While it's important to remember Sony (and all PlayStation Network users) are the victims of a crime when we talk about the PSN attacks, it's also important to know why Sony has come in for criticism over the affair.
It's been accused of acting too slowly in alerting customers, but perhaps just as damning is the revelation that, despite the PlayStation Network having been hacked at least once before, Sony boss Sir Howard Stringer claims in an interview with Bloomberg to have known nothing about the previous intrusion.
Could this lack of information at the top - or the culture that led to the matter being deemed not important enough - have led to a sense of complacency over Sony's level of security?
"We have a network that gave people services free," Stringer tells Bloomberg in relation to Sony's level of PSN security. "It didn't seem like the likeliest place for an attack."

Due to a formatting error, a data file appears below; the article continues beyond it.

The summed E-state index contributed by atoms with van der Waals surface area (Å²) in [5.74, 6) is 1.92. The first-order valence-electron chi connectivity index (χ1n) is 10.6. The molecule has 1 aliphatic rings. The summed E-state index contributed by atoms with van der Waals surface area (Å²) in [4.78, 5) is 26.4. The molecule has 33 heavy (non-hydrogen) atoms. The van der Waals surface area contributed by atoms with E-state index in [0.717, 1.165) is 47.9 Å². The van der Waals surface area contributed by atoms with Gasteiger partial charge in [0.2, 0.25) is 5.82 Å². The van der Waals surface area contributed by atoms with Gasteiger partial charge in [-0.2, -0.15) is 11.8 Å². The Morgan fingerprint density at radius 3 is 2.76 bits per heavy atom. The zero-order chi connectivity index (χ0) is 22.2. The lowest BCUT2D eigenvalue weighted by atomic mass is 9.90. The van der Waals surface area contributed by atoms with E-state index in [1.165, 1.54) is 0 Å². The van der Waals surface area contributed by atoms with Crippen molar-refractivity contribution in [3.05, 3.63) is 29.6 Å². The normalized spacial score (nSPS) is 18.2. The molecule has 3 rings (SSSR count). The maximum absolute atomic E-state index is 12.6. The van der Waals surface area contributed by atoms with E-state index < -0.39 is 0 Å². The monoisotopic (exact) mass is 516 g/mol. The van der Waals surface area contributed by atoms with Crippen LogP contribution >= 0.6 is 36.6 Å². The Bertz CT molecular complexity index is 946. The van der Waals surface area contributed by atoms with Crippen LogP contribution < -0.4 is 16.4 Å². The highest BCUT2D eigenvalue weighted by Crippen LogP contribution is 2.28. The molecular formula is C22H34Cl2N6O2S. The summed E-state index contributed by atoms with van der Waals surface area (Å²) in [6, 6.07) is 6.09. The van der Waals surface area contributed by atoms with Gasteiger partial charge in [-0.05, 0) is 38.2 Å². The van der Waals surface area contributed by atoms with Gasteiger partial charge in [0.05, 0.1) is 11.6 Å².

Making matters worse is the fact it appears the company had suffered additional hacks in 2008, including a September 2008 intrusion into Sony's developer network by a British teenager and a December 2008 hack in PlayStation Home.
Saying that these 2008 attacks were unrelated to those in 2011, a Sony spokesperson told Bloomberg "The one incident that related to PlayStation Network, once we identified what it was, they went in and fixed it."
The same report then discusses the rumour that a staging point for last month's attack was a Navy computer in California being used as a proxy server (with the hackers first supposedly making use of a server rented from Amazon).
Sony Chief Stringer Blindsided by Hackers [Bloomberg]